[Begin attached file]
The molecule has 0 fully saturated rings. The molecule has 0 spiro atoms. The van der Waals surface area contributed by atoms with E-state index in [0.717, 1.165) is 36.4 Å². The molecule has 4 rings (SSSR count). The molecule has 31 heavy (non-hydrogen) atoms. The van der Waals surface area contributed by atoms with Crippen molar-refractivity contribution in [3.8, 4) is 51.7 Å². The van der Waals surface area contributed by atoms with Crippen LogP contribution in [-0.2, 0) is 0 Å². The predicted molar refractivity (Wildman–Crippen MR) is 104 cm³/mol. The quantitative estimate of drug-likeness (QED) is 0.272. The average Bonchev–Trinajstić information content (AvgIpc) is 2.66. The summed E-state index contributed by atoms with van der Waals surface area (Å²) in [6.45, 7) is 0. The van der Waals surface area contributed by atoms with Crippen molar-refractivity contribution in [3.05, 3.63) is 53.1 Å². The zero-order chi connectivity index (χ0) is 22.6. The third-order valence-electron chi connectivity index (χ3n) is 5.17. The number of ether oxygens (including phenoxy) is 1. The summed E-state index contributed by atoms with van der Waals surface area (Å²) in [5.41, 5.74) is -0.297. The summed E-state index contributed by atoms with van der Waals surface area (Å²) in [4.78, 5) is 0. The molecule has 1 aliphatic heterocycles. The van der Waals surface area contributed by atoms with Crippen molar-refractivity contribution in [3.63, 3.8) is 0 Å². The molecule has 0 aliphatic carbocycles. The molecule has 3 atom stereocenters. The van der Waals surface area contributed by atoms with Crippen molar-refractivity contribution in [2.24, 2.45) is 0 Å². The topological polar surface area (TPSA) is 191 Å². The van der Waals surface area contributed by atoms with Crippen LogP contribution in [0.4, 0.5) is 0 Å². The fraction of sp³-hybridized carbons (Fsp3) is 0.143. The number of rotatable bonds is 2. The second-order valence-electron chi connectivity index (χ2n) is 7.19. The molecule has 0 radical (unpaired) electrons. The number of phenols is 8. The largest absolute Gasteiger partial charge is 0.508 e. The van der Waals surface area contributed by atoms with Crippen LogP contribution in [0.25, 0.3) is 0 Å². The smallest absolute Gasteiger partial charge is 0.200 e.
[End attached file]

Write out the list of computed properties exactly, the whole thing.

The molecule has 0 fully saturated rings. The molecule has 0 spiro atoms. The van der Waals surface area contributed by atoms with E-state index in [0.717, 1.165) is 36.4 Å². The molecule has 4 rings (SSSR count). The molecule has 31 heavy (non-hydrogen) atoms. The van der Waals surface area contributed by atoms with Crippen molar-refractivity contribution in [3.8, 4) is 51.7 Å². The van der Waals surface area contributed by atoms with Crippen LogP contribution in [-0.2, 0) is 0 Å². The predicted molar refractivity (Wildman–Crippen MR) is 104 cm³/mol. The quantitative estimate of drug-likeness (QED) is 0.272. The average Bonchev–Trinajstić information content (AvgIpc) is 2.66. The summed E-state index contributed by atoms with van der Waals surface area (Å²) in [6.45, 7) is 0. The van der Waals surface area contributed by atoms with Crippen molar-refractivity contribution in [3.05, 3.63) is 53.1 Å². The zero-order chi connectivity index (χ0) is 22.6. The third-order valence-electron chi connectivity index (χ3n) is 5.17. The number of ether oxygens (including phenoxy) is 1. The summed E-state index contributed by atoms with van der Waals surface area (Å²) in [5.41, 5.74) is -0.297. The summed E-state index contributed by atoms with van der Waals surface area (Å²) in [4.78, 5) is 0. The molecule has 1 aliphatic heterocycles. The van der Waals surface area contributed by atoms with Crippen molar-refractivity contribution in [3.63, 3.8) is 0 Å². The molecule has 0 aliphatic carbocycles. The molecule has 3 atom stereocenters. The van der Waals surface area contributed by atoms with Crippen molar-refractivity contribution in [2.24, 2.45) is 0 Å². The topological polar surface area (TPSA) is 191 Å². The van der Waals surface area contributed by atoms with Crippen LogP contribution in [0.4, 0.5) is 0 Å². The fraction of sp³-hybridized carbons (Fsp3) is 0.143. The number of rotatable bonds is 2. The second-order valence-electron chi connectivity index (χ2n) is 7.19. The molecule has 0 radical (unpaired) electrons. The number of phenols is 8. The largest absolute Gasteiger partial charge is 0.508 e. The van der Waals surface area contributed by atoms with Crippen LogP contribution in [0.25, 0.3) is 0 Å². The smallest absolute Gasteiger partial charge is 0.200 e.